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Multigrid Methods for Elliptic Problems: A Review

Scott R. FultonDepartment of Atmospheric Science, Colorado State University, Fort Collins, CO 80523

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Paul E. CiesielskiDepartment of Atmospheric Science, Colorado State University, Fort Collins, CO 80523

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Wayne H. SchubertDepartment of Atmospheric Science, Colorado State University, Fort Collins, CO 80523

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Abstract

Multigrid methods solve a large class of problems very efficiently. They work by approximating a problem on multiple overlapping grids with widely varying mesh sizes and cycling between thew approximations, using relaxation to reduce the error on the scale of each grid. Problems solved by multigrid methods include general elliptic partial differential equations, nonlinear and eigenvalue problems, and systems of equations from fluid dynamics. The efficiency is optimal: the computational work is proportional to the number of unknowns.

This paper reviews the basic concepts and techniques of multigrid methods, concentrating on their role as fast solvers for elliptic boundary-value problems. Analysis of simple relaxation schemes for the Poisson problem shows that their slow convergence is due to smooth error components; approximating these components on a coarser grid leads to a simple multigrid Poisson solver. We review the principal elements of multigrid methods for more general problems, including relaxation schemes, grids, grid transfers, and control algorithms, plus techniques for nonlinear problems and boundary conditions. Multigrid applications, current research, and available software are also discussed.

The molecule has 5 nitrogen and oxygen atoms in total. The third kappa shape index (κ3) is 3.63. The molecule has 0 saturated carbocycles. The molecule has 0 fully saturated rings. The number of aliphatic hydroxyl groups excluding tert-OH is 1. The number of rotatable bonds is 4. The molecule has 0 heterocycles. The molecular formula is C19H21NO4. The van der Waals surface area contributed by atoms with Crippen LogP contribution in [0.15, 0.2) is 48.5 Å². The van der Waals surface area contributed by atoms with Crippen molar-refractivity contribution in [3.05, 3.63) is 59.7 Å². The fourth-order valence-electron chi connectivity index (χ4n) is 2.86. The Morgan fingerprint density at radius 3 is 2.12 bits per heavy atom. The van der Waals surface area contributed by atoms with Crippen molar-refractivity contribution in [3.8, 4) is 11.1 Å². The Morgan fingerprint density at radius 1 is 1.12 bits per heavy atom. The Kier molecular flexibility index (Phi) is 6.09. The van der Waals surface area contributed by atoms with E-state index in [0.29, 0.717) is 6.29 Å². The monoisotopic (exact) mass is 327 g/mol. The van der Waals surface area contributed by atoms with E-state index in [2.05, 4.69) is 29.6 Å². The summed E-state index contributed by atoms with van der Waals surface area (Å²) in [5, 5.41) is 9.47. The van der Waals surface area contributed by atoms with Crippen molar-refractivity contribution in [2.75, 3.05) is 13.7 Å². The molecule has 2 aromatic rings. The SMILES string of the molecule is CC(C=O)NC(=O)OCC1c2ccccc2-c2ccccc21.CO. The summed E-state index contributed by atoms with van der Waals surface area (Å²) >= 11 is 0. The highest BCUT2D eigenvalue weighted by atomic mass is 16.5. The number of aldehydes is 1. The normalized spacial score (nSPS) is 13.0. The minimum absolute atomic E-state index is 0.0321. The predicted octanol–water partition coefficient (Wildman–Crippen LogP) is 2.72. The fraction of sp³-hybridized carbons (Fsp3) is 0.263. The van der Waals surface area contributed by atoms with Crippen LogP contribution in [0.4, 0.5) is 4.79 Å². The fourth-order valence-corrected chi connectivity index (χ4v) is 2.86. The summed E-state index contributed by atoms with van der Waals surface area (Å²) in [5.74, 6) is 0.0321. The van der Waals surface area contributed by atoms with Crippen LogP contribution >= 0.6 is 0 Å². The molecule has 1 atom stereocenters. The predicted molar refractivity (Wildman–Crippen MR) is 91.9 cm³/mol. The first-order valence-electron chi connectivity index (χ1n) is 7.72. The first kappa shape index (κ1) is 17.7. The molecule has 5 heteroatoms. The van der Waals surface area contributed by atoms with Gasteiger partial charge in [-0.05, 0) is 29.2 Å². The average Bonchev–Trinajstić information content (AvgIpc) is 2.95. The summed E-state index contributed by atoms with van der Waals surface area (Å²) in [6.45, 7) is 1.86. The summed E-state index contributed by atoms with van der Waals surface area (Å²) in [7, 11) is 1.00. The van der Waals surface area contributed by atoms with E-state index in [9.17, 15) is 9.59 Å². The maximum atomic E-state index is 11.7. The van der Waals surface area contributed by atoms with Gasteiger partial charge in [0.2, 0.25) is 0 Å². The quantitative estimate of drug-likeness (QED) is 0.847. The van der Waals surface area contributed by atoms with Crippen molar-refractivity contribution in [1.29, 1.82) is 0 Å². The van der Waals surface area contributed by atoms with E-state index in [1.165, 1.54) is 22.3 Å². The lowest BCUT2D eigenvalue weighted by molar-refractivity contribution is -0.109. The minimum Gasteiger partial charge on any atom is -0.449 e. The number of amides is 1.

Abstract

Multigrid methods solve a large class of problems very efficiently. They work by approximating a problem on multiple overlapping grids with widely varying mesh sizes and cycling between thew approximations, using relaxation to reduce the error on the scale of each grid. Problems solved by multigrid methods include general elliptic partial differential equations, nonlinear and eigenvalue problems, and systems of equations from fluid dynamics. The efficiency is optimal: the computational work is proportional to the number of unknowns.

This paper reviews the basic concepts and techniques of multigrid methods, concentrating on their role as fast solvers for elliptic boundary-value problems. Analysis of simple relaxation schemes for the Poisson problem shows that their slow convergence is due to smooth error components; approximating these components on a coarser grid leads to a simple multigrid Poisson solver. We review the principal elements of multigrid methods for more general problems, including relaxation schemes, grids, grid transfers, and control algorithms, plus techniques for nonlinear problems and boundary conditions. Multigrid applications, current research, and available software are also discussed.

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